Wednesday, September 16, 2009

Opal

When someone mentions opal most of us think of the white material from Australia that is colored with sparkles of rainbow that change as the stone is rotated. It’s almost magical. But the science behind this phenomenon is simple.
As light passes through the surface of an opal, it goes between the larger silicate spheres (atom sized) within the opal. The larger silica spheres act as a prism breaking up the light into its rainbow of colors. The spheres of silica must be between 0.15 and 0.30 microns (a micron is one ten thousandth of a millimeter). These spheres of silica must also be arranged in a chaotic order (amorphous), meaning they can not be arranged in neat little rows.

Terms to know when talking about opals…
Reflection: this describes the light that bounces off the surface of an opal.
Refraction: this describes what happens to light as it hits the surface of an object and goes through it. It can happen every time the light reaches a new surface.
Dispersion: this is when light is broken up into its colors as a result of reflection or refraction.
Diffraction: when light is split up into its colors by passing trough a thin slit or slot like the silica spheres of opal.
Potch: common opal with no play of colors.
Jelly Opal: usually has no play of color buy the opal is a vivid color such as orange, red, yellow, or green.
Fire Opal: jelly opal from Mexico with a play of colors. A term erroneously used to describe any opal with fire.
Precious Opal or Common Opal: another name for potch opal without color.
Hyalite Opal: a type of opal that is water-clear with no play of color, usually fluorescent.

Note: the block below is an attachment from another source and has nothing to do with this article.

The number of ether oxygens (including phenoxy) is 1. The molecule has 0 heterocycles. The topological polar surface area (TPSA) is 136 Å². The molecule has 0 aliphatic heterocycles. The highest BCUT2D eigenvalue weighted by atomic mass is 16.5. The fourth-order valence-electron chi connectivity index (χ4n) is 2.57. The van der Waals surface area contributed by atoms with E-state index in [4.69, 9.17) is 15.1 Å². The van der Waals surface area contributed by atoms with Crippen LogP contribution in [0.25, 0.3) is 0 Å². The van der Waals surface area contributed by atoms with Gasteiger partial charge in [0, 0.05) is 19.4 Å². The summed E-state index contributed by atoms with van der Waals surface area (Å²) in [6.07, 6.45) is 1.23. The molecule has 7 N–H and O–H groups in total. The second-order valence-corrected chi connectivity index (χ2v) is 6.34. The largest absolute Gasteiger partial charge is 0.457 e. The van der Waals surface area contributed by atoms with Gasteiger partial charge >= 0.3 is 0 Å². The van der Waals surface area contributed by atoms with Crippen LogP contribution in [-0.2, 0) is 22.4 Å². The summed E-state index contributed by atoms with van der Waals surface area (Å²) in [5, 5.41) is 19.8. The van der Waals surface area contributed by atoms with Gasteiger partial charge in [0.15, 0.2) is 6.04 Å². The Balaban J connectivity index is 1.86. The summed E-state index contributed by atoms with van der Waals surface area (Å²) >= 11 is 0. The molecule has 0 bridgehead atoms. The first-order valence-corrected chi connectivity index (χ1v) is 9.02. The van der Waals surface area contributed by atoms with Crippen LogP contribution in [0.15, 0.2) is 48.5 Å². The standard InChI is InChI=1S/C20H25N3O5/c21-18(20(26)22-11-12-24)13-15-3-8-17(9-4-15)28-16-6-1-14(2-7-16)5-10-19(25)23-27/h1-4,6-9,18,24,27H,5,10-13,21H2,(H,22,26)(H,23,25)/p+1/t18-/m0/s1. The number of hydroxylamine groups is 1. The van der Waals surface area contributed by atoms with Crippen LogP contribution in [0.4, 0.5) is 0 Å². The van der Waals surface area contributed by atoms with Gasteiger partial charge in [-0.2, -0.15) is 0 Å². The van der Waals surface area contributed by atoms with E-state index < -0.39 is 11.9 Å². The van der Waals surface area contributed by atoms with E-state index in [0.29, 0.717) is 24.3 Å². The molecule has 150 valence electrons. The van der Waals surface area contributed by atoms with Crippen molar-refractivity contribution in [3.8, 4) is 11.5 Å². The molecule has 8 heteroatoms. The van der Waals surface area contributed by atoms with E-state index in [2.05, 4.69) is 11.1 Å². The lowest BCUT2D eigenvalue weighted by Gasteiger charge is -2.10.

Opel: the name of an old car that didn’t last long on the market.
Triplet: the layering of a thin sheet of opal between a clear top and a black backing.

(Knowing these terms can also help you choose a quality opal over one that is "mismarketed")




U.S. Opal Locations…
Utah has an opal location near Milford. It is often called Bacon Opal, Bubble Opal, Lee’s Opal, Candy Stripe Opal, and Milford Opal. It has no play of colors as it is hyalite opal. Even though it is opal, this type has very little commercial value. Some pieces when cut just right will show “bb” size bubbles with a little refraction of color but this doesn’t compare to even poor opals.

There are a number of locations for good opal in the US. Louisiana has a fine sand where each grain is a single is a colorful opal and rarely some solid pieces are found that can be cut and polished. In northern Idaho is Spencer Opal. This opal forms in paper thin layers of puddles of opal that are deposited in lava. Virgin Valley in Nevada is famous for the opal replacing wood. This is arguable the best opal in the world for color. Unfortunately, it is unstable making it useless for jewelry you expect to last.

Of coarse, when there is money involved, there is also fraud. There is much synthetic and imitation opal and some of it is so good it is very difficult to detect.


Museum Display of the Month:
We have changed the geode display to highlight “Opals from Around the World”. Some are for sale and some are just to oogle at. Come in and check them out.

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